In China, Your Family Doesn’t Tell You Grandma And Grandpa Died Because It Might Stop You From Winning Gold
August 1 / Jordan Rabinowitz / SportsGrid
Poor Wu Minxia. The triumph of the Chinese diver's gold medal win in the 3m springboard was met with unfortunate tragedy as she learned shortly after her victory that both of her grandparents had died and her mother was fighting an arduous battle with breast cancer. This was not tragic coincidence — these events happened a few years ago and were purposely withheld from Wu as to not deter her quest to win Olympic gold.
Wu's parents decided to withhold news of both the death of her grandparents and of her mother's long battle with breast cancer until after she won the 3-meter springboard in London so as to not interfere with her diving career.
In case you needed another reason to believe China is totally void of compassion, this might just do the trick. Wu's father himself, Wu Yuming, even admitted it was essential to uphold this "white lie". He also confessed that his daughter doesn't really belong entirely to him and his wife, and that they don't even dare think about things like "enjoying family happiness".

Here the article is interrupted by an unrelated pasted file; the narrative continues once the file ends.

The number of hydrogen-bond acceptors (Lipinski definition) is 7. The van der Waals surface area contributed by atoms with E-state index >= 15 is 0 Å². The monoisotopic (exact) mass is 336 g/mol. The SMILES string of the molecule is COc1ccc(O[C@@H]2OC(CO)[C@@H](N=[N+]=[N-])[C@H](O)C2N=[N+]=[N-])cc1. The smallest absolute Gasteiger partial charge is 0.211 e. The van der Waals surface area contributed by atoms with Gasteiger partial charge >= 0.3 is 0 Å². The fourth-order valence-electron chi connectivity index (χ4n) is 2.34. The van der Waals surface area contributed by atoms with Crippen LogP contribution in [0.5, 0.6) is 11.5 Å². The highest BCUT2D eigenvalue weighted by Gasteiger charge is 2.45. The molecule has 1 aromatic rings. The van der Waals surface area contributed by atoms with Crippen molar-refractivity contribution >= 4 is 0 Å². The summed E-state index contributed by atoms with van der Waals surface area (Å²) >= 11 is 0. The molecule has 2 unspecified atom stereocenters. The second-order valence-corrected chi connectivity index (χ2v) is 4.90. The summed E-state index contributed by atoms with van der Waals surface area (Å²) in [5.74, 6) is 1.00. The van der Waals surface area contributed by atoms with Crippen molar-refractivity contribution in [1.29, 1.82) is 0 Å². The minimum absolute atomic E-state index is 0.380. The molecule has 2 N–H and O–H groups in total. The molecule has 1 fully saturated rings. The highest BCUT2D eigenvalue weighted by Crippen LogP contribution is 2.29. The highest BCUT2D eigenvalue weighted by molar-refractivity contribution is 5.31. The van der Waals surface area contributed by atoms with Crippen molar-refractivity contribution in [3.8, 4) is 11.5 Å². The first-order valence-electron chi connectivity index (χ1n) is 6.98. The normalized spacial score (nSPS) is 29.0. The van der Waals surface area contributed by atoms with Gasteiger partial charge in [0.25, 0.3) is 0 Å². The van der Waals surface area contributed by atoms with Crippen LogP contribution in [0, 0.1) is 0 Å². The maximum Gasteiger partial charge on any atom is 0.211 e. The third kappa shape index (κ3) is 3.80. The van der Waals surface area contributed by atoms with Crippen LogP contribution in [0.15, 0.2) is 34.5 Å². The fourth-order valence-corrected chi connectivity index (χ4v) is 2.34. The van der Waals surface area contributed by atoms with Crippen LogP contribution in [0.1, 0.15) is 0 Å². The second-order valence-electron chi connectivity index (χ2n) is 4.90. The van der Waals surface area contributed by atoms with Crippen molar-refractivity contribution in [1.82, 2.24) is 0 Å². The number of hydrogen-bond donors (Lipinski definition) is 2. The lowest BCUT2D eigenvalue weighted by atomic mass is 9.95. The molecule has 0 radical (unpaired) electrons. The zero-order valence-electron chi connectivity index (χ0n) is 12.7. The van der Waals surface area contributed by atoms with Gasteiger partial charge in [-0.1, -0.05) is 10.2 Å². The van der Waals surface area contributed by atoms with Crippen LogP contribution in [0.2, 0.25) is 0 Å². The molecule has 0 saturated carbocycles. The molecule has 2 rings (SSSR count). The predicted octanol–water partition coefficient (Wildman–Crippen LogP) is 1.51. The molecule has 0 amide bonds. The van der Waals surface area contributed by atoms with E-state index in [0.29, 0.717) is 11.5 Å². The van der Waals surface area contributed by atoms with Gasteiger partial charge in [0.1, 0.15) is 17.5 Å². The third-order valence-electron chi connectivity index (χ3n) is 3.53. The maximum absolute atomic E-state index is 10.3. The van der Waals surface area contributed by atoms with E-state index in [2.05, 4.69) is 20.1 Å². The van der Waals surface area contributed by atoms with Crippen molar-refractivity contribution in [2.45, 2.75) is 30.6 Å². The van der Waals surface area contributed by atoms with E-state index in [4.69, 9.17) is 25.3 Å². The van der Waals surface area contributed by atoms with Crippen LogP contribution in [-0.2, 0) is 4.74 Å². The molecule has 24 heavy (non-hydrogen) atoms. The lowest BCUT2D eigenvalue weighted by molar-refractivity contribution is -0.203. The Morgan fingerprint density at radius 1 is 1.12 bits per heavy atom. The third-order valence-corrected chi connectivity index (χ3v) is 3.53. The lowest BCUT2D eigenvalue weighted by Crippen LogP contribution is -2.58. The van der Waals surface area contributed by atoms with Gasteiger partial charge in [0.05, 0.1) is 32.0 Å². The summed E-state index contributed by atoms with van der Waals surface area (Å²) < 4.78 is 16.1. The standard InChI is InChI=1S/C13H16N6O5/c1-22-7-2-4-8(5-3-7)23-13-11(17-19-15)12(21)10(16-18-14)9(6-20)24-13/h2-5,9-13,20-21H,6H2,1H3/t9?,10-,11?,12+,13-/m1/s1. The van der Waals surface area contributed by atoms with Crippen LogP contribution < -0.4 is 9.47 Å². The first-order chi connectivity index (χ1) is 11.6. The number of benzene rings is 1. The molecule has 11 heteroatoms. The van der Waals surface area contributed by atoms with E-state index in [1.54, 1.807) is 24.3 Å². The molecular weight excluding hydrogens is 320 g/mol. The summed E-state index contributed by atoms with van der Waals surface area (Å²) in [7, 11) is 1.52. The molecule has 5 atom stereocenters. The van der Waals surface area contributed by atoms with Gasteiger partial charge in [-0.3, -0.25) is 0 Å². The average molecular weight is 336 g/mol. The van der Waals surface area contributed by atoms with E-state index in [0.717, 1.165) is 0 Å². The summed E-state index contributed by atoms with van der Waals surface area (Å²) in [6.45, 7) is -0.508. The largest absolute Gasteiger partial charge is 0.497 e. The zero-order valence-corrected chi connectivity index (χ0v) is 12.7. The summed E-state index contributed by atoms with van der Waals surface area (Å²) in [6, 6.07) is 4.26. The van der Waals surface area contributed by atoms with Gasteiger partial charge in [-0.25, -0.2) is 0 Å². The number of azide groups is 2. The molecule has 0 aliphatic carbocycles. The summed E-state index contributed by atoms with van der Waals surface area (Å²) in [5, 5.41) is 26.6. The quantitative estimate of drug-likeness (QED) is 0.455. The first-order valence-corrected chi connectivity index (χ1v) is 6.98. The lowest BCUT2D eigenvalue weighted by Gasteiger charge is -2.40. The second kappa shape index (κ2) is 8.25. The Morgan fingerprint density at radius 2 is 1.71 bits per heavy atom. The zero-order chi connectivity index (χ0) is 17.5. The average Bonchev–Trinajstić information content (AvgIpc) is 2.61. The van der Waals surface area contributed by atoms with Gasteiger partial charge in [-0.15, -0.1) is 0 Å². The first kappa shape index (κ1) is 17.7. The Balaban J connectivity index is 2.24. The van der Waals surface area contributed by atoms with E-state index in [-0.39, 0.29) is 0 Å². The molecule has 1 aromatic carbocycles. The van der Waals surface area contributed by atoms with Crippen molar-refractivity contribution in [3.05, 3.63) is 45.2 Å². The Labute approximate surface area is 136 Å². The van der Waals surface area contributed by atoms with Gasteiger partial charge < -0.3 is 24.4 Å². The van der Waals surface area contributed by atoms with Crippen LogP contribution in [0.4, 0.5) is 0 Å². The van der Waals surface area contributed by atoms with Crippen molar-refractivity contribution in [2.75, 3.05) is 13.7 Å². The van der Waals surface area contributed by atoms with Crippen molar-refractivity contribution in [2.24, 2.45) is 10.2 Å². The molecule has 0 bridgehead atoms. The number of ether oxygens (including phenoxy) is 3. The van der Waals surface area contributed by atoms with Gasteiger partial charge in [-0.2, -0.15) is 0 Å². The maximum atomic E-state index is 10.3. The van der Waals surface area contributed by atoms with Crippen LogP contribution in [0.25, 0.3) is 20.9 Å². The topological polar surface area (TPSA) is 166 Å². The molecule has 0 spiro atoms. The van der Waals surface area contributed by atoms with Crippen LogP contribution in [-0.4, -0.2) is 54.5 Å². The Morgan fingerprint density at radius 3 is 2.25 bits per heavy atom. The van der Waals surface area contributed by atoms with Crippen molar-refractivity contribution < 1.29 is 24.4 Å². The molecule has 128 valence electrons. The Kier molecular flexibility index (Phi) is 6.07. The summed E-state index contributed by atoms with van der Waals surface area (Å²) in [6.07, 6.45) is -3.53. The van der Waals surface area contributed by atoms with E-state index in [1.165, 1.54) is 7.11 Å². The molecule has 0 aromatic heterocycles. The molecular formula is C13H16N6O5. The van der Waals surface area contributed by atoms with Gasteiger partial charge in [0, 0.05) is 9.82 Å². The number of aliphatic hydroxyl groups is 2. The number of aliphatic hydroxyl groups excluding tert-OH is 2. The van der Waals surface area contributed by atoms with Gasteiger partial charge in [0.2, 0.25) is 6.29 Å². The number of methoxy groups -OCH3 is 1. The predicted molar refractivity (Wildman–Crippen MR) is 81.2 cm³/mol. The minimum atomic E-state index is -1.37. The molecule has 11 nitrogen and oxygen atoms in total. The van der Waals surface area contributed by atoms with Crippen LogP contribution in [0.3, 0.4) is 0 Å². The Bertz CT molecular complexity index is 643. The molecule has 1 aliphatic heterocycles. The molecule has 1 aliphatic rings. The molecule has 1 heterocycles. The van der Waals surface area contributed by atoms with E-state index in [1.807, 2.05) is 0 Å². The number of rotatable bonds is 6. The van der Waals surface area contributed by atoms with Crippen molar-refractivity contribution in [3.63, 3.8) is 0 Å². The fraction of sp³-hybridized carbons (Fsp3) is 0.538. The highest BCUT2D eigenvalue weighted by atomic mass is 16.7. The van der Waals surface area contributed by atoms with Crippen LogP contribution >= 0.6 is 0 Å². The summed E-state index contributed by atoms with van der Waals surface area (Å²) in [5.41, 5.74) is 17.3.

This is a terrible development, and the honest truth is that Wu Minxia is probably the norm, not the exception. Chinese athletes are yanked from their families at what you or I would consider too early an age and devote their lives to their sport, basically so Chinese government officials can masturbate furiously at the sight of their country's name at the top of the gold medal standings every four years.
And have no doubt about it, China's unhealthy thirst for gold and dangerous desire for supreme pageantry on the world stage is at the root of this issue. Surely Wu's parents wouldn't have hidden such information from their daughter if not for the insane amount of pressure China puts on its athletes and their families (China's state news agency isn't even congratulating silver or bronze medal winners, only those who earn gold).
Now it's not like American athletes don't devote an inordinate amount of time to their craft and spend ungodly hours in the prime of their lives perfecting their skills. But something tells me Debbie Phelps or Lynn Raisman wouldn't say they've relinquished "ownership" of their children to the U.S. government. And certainly, god forbid, they wouldn't withhold family tragedy from their children for fear it could hinder their quest for Olympic glory.
China, this is a new low. Even for you.
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